SOCHI, Russia — It's all going to come down to Steven Holcomb's left calf.
The United States hopes to make history in the four-man bobsled this weekend, but it needs Holcomb to fully recover from the calf strain he suffered during the two-man event Sunday for that to happen. If he's hobbled, the chances diminish greatly for him to become the first American driver to win successive Olympic titles in 82 years.
"There are a lot of treatment options I can do, but they're all illegal," said Holcomb, who won gold in Vancouver four years ago. "I'm sticking to acupuncture, massage and laser stuff to help increase blood flow.... On race day my adrenaline will be going, I'll put in my mouthpiece, bite down hard and dig deep."
The event's first two runs are slated for Saturday, with the final two runs taking place shortly before the closing ceremony on Sunday.
Russia's Alexander Zubkov — who won the two-man competition this week — has doubts about Holcomb's ability to recover in time. Though Holcomb is the world's top-rated driver, the U.S. team will suffer if he's not at full strength to help push the sled from the start line.
"I think it will be hard for him to stand a chance," Zubkov said. "But I know he could overcome it and he will try hard."
Zubkov, whose four-man crew finished second at the world championships last year, became the medal favorite in this event after four clean runs during the two-man event. Although other drivers are still trying to figure out the Sanki Sliding Center track, his familiarity with the course gives him a clear home-ice advantage.
His competitors estimate Zubkov has taken 300 training runs on the track, which has 17 curves and three rare uphill sections. The other drivers — who have had about 40 runs here over the last two years — have taken to studying his efforts in order to determine how to best handle the course.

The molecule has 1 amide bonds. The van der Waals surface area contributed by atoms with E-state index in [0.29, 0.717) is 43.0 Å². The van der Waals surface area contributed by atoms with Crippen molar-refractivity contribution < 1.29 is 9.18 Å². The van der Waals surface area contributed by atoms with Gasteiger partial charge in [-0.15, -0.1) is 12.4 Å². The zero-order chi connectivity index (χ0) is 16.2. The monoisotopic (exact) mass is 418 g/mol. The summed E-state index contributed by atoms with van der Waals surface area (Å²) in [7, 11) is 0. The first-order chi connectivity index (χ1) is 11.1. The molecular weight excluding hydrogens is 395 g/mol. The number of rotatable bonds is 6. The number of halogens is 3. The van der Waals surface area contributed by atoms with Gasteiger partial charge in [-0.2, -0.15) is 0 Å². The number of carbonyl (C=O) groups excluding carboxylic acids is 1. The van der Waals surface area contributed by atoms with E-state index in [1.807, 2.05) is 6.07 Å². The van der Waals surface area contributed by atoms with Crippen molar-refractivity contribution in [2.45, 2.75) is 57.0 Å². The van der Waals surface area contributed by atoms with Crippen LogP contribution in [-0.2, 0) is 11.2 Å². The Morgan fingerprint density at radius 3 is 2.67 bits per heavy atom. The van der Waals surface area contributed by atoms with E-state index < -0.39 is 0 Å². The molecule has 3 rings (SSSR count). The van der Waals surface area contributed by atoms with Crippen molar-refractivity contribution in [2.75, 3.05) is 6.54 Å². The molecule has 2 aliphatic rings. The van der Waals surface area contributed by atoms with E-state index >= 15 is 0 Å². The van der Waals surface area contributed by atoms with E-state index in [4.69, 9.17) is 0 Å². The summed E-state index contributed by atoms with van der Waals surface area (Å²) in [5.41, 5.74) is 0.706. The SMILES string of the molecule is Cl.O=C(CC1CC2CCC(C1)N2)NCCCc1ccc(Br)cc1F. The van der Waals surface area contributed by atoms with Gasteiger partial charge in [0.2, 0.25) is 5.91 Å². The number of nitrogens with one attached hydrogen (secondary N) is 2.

"Zubkov really knows the lines," Holcomb said. "I can learn if he's making mistakes by watching him. After the two-man we know he is super-fast, but all season he hasn't done that great. Somehow he's crushing everyone at the Olympics."
Holcomb's four-man crew includes Chris Fogt, Curt Tomasevicz and Steve Langton. Tomasevicz helped push USA 1 to gold four years ago, and Langton won the bronze with him Monday in the two-man event.
"I had a great time over the last [few] days," Langton said. "Obviously, crossing the finish line and seeing my teammates, collecting my first Olympic medal, it was amazing. The best part is that we still have another shot."
Holcomb won in Vancouver driving the Night Train, a name given to his sled because of its black varnished exterior. He will be driving the Night Train 2, which was developed by the Bo-Dyn Bobsled Project, this weekend.
The original Night Train — which also was built by Bo-Dyn — has been handed down to pilot Nick Cunningham, who will be driving USA2 on Saturday.
"The first time I sat in it I just paused for a second because everything [Holcomb] has done to be the best in the world has happened in that sled. You take that pride and it makes me work harder," Cunningham said. "When I know the sled is the best in the world then, boom, it takes a big headache off. If I am slow I don't have to question my equipment, I can narrow it down. It's either going to be the sled, the push or my driving — and I already know the sled is fast."
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